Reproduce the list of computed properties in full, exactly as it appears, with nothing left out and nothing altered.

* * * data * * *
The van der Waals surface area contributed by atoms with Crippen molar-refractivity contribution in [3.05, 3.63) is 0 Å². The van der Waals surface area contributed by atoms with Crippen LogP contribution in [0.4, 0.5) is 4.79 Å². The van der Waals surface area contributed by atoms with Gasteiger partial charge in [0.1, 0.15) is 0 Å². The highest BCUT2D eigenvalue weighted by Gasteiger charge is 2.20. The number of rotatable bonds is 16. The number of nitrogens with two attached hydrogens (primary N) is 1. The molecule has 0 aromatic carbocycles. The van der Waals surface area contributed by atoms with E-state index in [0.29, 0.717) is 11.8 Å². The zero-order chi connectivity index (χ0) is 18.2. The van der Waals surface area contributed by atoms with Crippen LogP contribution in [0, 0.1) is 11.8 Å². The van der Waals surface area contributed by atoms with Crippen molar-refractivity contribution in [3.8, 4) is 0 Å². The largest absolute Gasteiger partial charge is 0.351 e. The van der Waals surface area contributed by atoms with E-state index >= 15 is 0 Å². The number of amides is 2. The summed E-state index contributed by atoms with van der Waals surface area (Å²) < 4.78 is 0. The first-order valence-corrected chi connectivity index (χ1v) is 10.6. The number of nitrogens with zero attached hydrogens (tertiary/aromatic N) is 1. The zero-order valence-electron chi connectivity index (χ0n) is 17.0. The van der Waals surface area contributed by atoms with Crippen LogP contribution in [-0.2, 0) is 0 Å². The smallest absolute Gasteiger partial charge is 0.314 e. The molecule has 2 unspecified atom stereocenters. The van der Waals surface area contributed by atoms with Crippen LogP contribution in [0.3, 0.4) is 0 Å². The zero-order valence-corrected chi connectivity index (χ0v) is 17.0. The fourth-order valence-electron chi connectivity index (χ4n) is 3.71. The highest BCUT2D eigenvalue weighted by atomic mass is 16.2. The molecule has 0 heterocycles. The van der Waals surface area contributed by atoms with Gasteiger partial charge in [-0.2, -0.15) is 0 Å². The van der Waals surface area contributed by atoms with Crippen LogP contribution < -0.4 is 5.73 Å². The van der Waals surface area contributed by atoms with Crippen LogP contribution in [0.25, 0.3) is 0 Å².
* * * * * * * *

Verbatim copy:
The van der Waals surface area contributed by atoms with Crippen molar-refractivity contribution in [3.05, 3.63) is 0 Å². The van der Waals surface area contributed by atoms with Crippen LogP contribution in [0.4, 0.5) is 4.79 Å². The van der Waals surface area contributed by atoms with Gasteiger partial charge in [0.1, 0.15) is 0 Å². The highest BCUT2D eigenvalue weighted by Gasteiger charge is 2.20. The number of rotatable bonds is 16. The number of nitrogens with two attached hydrogens (primary N) is 1. The molecule has 0 aromatic carbocycles. The van der Waals surface area contributed by atoms with E-state index in [0.29, 0.717) is 11.8 Å². The zero-order chi connectivity index (χ0) is 18.2. The van der Waals surface area contributed by atoms with Crippen LogP contribution in [0, 0.1) is 11.8 Å². The van der Waals surface area contributed by atoms with Crippen molar-refractivity contribution in [3.8, 4) is 0 Å². The largest absolute Gasteiger partial charge is 0.351 e. The van der Waals surface area contributed by atoms with E-state index >= 15 is 0 Å². The number of amides is 2. The summed E-state index contributed by atoms with van der Waals surface area (Å²) < 4.78 is 0. The first-order valence-corrected chi connectivity index (χ1v) is 10.6. The number of nitrogens with zero attached hydrogens (tertiary/aromatic N) is 1. The zero-order valence-electron chi connectivity index (χ0n) is 17.0. The van der Waals surface area contributed by atoms with Crippen LogP contribution in [-0.2, 0) is 0 Å². The smallest absolute Gasteiger partial charge is 0.314 e. The molecule has 2 unspecified atom stereocenters. The van der Waals surface area contributed by atoms with Crippen LogP contribution in [0.3, 0.4) is 0 Å². The zero-order valence-corrected chi connectivity index (χ0v) is 17.0. The fourth-order valence-electron chi connectivity index (χ4n) is 3.71. The highest BCUT2D eigenvalue weighted by atomic mass is 16.2. The molecule has 0 heterocycles. The van der Waals surface area contributed by atoms with Gasteiger partial charge in [-0.2, -0.15) is 0 Å². The van der Waals surface area contributed by atoms with Crippen LogP contribution < -0.4 is 5.73 Å². The van der Waals surface area contributed by atoms with Crippen LogP contribution in [0.25, 0.3) is 0 Å².